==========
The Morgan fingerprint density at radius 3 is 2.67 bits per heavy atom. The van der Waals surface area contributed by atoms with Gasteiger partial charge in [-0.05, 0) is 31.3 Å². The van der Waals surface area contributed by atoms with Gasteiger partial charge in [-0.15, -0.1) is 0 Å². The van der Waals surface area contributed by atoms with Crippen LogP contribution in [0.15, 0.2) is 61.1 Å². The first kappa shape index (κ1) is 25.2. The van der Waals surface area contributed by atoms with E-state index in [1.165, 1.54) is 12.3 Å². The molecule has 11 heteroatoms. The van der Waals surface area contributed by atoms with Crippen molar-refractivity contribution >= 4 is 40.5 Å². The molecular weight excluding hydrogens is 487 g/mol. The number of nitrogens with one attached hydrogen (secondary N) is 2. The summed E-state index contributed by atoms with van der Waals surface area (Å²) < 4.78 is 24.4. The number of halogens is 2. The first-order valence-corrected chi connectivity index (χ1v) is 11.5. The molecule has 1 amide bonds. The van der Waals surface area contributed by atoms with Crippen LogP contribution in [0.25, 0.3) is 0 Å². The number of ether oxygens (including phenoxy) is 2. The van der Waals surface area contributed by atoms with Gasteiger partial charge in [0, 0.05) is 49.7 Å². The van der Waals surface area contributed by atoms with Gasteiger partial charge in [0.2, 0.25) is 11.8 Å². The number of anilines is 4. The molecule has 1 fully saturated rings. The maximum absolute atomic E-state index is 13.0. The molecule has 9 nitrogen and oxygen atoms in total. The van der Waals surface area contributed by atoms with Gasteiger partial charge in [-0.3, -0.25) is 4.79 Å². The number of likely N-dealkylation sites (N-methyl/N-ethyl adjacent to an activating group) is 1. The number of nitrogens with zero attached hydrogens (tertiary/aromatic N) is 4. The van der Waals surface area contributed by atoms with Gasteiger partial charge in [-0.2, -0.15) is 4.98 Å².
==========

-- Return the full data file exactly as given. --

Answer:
The Morgan fingerprint density at radius 3 is 2.67 bits per heavy atom. The van der Waals surface area contributed by atoms with Gasteiger partial charge in [-0.05, 0) is 31.3 Å². The van der Waals surface area contributed by atoms with Gasteiger partial charge in [-0.15, -0.1) is 0 Å². The van der Waals surface area contributed by atoms with Crippen LogP contribution in [0.15, 0.2) is 61.1 Å². The first kappa shape index (κ1) is 25.2. The van der Waals surface area contributed by atoms with E-state index in [1.165, 1.54) is 12.3 Å². The molecule has 11 heteroatoms. The van der Waals surface area contributed by atoms with Crippen molar-refractivity contribution >= 4 is 40.5 Å². The molecular weight excluding hydrogens is 487 g/mol. The number of nitrogens with one attached hydrogen (secondary N) is 2. The summed E-state index contributed by atoms with van der Waals surface area (Å²) < 4.78 is 24.4. The number of halogens is 2. The first-order valence-corrected chi connectivity index (χ1v) is 11.5. The molecule has 1 amide bonds. The van der Waals surface area contributed by atoms with Crippen LogP contribution in [0.25, 0.3) is 0 Å². The number of ether oxygens (including phenoxy) is 2. The van der Waals surface area contributed by atoms with Gasteiger partial charge in [0, 0.05) is 49.7 Å². The van der Waals surface area contributed by atoms with Gasteiger partial charge in [0.2, 0.25) is 11.8 Å². The number of anilines is 4. The molecule has 1 fully saturated rings. The maximum absolute atomic E-state index is 13.0. The molecule has 9 nitrogen and oxygen atoms in total. The van der Waals surface area contributed by atoms with Gasteiger partial charge in [-0.3, -0.25) is 4.79 Å². The number of likely N-dealkylation sites (N-methyl/N-ethyl adjacent to an activating group) is 1. The number of nitrogens with zero attached hydrogens (tertiary/aromatic N) is 4. The van der Waals surface area contributed by atoms with Gasteiger partial charge in [-0.2, -0.15) is 4.98 Å².